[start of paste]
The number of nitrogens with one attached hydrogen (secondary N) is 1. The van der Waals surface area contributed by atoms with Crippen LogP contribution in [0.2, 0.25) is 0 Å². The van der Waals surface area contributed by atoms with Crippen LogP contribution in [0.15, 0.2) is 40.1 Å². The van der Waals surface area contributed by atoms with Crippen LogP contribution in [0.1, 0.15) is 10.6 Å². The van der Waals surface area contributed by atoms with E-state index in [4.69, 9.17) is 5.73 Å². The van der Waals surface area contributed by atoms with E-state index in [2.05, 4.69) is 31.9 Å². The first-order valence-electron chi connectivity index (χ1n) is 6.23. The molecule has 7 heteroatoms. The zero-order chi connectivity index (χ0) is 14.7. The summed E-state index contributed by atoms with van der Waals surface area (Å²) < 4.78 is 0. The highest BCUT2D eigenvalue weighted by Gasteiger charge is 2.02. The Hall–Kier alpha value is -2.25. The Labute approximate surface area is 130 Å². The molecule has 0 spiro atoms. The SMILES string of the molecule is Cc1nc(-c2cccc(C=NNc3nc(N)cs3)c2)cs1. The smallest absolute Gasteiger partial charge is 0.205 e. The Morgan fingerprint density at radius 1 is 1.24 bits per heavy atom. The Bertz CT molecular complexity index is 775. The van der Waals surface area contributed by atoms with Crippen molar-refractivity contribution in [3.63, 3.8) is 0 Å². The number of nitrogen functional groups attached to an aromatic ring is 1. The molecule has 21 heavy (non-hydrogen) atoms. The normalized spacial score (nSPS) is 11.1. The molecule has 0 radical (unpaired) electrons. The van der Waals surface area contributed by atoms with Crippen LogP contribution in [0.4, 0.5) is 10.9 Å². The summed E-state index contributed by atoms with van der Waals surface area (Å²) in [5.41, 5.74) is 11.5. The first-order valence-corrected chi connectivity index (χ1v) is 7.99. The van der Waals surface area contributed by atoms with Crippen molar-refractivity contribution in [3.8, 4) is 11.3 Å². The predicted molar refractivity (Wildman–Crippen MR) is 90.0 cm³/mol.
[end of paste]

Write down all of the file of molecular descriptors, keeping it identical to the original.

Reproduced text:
The number of nitrogens with one attached hydrogen (secondary N) is 1. The van der Waals surface area contributed by atoms with Crippen LogP contribution in [0.2, 0.25) is 0 Å². The van der Waals surface area contributed by atoms with Crippen LogP contribution in [0.15, 0.2) is 40.1 Å². The van der Waals surface area contributed by atoms with Crippen LogP contribution in [0.1, 0.15) is 10.6 Å². The van der Waals surface area contributed by atoms with E-state index in [4.69, 9.17) is 5.73 Å². The van der Waals surface area contributed by atoms with E-state index in [2.05, 4.69) is 31.9 Å². The first-order valence-electron chi connectivity index (χ1n) is 6.23. The molecule has 7 heteroatoms. The zero-order chi connectivity index (χ0) is 14.7. The summed E-state index contributed by atoms with van der Waals surface area (Å²) < 4.78 is 0. The highest BCUT2D eigenvalue weighted by Gasteiger charge is 2.02. The Hall–Kier alpha value is -2.25. The Labute approximate surface area is 130 Å². The molecule has 0 spiro atoms. The SMILES string of the molecule is Cc1nc(-c2cccc(C=NNc3nc(N)cs3)c2)cs1. The smallest absolute Gasteiger partial charge is 0.205 e. The Morgan fingerprint density at radius 1 is 1.24 bits per heavy atom. The Bertz CT molecular complexity index is 775. The van der Waals surface area contributed by atoms with Crippen molar-refractivity contribution in [3.63, 3.8) is 0 Å². The number of nitrogen functional groups attached to an aromatic ring is 1. The molecule has 21 heavy (non-hydrogen) atoms. The normalized spacial score (nSPS) is 11.1. The molecule has 0 radical (unpaired) electrons. The van der Waals surface area contributed by atoms with Crippen LogP contribution in [0.4, 0.5) is 10.9 Å². The summed E-state index contributed by atoms with van der Waals surface area (Å²) in [5.41, 5.74) is 11.5. The first-order valence-corrected chi connectivity index (χ1v) is 7.99. The van der Waals surface area contributed by atoms with Crippen molar-refractivity contribution in [3.8, 4) is 11.3 Å². The predicted molar refractivity (Wildman–Crippen MR) is 90.0 cm³/mol.